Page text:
Shops representation among the archetypes is the most 'variable'. This ultimately leads to a question - why? If we look at the variation in actual player numbers we find:
Shops - +/-2.65 players
Gush - +/-3.51 players
Blue - +/-3.21 players
Combo - +/-3.06 players
Oath - +/-2.65 players
Hatebears - +/-0.58 players
Red/Burn - +/-0.58 players
It sees the lowest amount of variability in the player base month-to-month, i.e. it shows up with the same number of players month-to-month. But wait, how can it be 'over-represented' if the same number of pilots are bringing it month-to-month? February is the month where the data appears to be in line with the 'over-represented' comment. Here is that data:
Archetype - %Decks - %Players - #UniquePlayers (ChangeFromJan) (Change to March)
Shops - 37.50% - 32.69% - 17 (+1)
Gush - 15.28% - 15.38% - 8 (-3)
Blue - 15.28% - 19.23% - 10 (-5)
Combo - 20.83% - 17.31% - 9 (-4)
Oath - 9.72% - 13.46% - 7 (-1)
Hatebears - 1.39% - 1.92% - 1 (-1)
Red/Burn - nul% - nul% - nul (nul)
17 unique Shops pilots in 15 events in February (45 different total players). Compare that to January when 16 unique Shops pilots competed in 19 events (58 different players). But in 'raw' numbers, 1 less Shops deck made the 3-1, 4-0 list in February compared to January. So the question that I really want to ask is, did the non-Shops pilots play as much? From the daily data, it doesn't look like it. If we look at the P9 Challenge metagame data, it looks like they showed up for that event - just not the dailies.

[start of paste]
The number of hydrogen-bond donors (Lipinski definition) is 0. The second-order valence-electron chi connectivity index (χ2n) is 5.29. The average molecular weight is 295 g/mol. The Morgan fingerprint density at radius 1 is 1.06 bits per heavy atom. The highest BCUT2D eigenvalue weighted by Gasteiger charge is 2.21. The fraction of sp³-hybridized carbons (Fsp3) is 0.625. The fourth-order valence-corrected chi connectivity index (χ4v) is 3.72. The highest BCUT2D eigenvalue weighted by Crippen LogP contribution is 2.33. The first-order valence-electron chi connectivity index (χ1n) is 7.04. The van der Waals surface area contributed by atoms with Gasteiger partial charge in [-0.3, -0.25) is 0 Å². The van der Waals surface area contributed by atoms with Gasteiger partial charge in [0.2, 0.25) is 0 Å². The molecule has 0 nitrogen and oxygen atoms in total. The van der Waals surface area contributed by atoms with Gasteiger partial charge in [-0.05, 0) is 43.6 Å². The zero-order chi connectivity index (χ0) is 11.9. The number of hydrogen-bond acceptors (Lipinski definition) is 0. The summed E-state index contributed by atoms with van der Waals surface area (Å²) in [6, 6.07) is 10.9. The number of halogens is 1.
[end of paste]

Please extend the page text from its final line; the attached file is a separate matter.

Steven, in his recent Podcast, suggests that the restriction of Golem was 'justified' based on the data. I'm not sure I agree with 'justified' unless either (a) you add in something more subjective (non-interactive argument) or (b) ignore other data (P9 metagame data, paper data, # of unique players, etc.). I struggle with the subjective because I'm not as familiar with the format as many here. I feel like turn 1 orchard/mox/oath is similarly non-interactive. It's, obviously, not played as much, but it appears to be fairly dominant when played. This seems like a poor measuring stick, especially to use to determine restrictions. As far as point (b) goes, I'm a data hog, so I don't like to ignore data, I prefer to explain it or ask it different questions. When data points to 2 different conclusions, isn't gathering more data the right approach?
This seems especially true when we look at how the Vintage metagame developed into March and has begun to develop into April.
Archetype - Feb-Mar-April (pre-restriction)
Shops 37.50% - 23.23% - 21.05%
I, for one, am interested to see how the second half of April develops once the restriction becomes the rule online. Several early Shops decks have already shifted to 1 Golem, but even more have not...
I'd also like some feedback on my analysis. What am I missing? I know I don't know the format well enough to draw perfect conclusions and would love to hear other input rather than the same restriction rhetoric.
** I've grouped decks rather broadly, not for effect, but likely more due to ignorance. 'Shops' is any deck which played 4x Shops. 'Oath' is any deck with 4x Oath. 'Combo' is dredge and storm. 'Gush' is Delver/Mentor/Doomsday. And 'Blue' is anything with 4x FoW but 0-1x Gush, mostly Blue Moon, BUG, Tinker/Colossus, Key/Vault, Standstill, etc.